“Because many Massachusetts real estate brokers are members of NAR and, therefore, could be affected by different rules, the parties need to consider the impact of the proposed NAR rule change on this settlement,” the court documents stated.

When asked about the plaintiffs’ latest filing, Melissa Lindberg, chief strategy and partnership officer for the organization, said MLS PIN, also known as MLS Property Information Network, cannot comment on pending litigation. 

Next steps: The plaintiffs need to analyze the NAR settlement and discuss any proposed changes with MLS PIN and the DOJ, according to court documents filed March 20. This is happening as the U.S. Judicial Panel on Multidistrict Litigation gets ready to hear oral arguments on whether cases like Nosalek and the copycat lawsuits filed in the past four months should be consolidated into one case.

The plaintiffs wanted to submit a response before those oral arguments take place on March 28, but are now asking to submit a status update within seven days of the panel ruling on consolidation. The plaintiffs anticipate a ruling on consolidation will be made in April.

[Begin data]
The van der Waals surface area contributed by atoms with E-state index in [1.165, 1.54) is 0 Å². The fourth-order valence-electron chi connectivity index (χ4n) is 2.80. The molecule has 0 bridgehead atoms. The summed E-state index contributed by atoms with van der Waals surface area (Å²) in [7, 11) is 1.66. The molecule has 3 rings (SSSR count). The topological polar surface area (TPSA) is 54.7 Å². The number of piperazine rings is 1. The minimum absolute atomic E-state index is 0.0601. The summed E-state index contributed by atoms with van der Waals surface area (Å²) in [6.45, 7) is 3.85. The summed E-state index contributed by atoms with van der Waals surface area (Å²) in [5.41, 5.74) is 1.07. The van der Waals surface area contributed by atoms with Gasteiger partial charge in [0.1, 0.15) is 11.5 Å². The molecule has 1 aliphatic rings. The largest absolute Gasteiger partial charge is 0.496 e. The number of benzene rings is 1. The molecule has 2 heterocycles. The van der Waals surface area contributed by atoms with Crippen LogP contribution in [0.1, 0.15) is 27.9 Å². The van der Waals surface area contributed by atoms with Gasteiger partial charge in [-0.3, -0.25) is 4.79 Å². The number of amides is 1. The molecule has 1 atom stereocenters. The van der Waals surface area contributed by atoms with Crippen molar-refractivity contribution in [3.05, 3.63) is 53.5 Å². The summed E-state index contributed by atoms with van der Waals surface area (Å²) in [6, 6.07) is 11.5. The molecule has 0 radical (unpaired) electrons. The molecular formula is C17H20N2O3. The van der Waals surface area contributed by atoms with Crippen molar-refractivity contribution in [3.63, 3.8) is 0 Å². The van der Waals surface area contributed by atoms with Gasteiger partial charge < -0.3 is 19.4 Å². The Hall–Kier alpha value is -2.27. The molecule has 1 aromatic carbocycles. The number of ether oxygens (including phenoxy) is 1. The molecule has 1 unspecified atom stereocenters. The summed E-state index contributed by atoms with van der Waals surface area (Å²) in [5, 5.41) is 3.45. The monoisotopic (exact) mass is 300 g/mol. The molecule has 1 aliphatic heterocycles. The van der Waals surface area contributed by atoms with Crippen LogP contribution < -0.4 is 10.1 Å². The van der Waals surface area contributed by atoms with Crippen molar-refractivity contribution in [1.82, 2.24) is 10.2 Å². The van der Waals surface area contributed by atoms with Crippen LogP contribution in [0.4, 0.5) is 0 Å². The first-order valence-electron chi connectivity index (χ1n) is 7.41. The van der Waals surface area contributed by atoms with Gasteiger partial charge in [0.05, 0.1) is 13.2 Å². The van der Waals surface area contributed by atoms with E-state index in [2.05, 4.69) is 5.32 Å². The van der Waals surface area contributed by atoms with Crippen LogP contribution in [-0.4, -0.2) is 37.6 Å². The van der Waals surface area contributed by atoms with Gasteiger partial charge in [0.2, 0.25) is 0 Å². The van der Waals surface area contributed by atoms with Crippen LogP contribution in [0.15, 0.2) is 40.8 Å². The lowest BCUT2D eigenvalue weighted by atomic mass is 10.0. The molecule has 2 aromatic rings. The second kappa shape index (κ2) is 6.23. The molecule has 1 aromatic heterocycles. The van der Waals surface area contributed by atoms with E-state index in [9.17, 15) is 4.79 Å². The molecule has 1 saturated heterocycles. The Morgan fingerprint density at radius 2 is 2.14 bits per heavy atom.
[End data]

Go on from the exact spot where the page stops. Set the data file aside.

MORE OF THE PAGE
Original agreement: The initial settlement required MLS PIN to pay $3 million and change its rules surrounding buyer-broker compensation. Interestingly, if MLS PIN had not already reached an agreement and later chose to use the settlement formula outlined in the NAR agreement, it would be on the hook for more than $4.4 million.

The $3 million settlement, which was expected to be finalized this spring, was contested by the DOJ, who said the proposed compensation rule changes were insufficient. The DOJ has suggested it wants an injunction that would “prohibit sellers from making commission offers to buyer brokers at all.”

And that suggestion goes even further than what’s outlined in the NAR settlement agreement.

Specific rule changes originally agreed to by MLS PIN include eliminating a mandatory offer of compensation from the seller to the buyer-broker, requiring listing agents to notify their sellers that such compensation is not required, and making it clear that any compensation offered by the seller to the buyer-broker can be negotiated among all parties.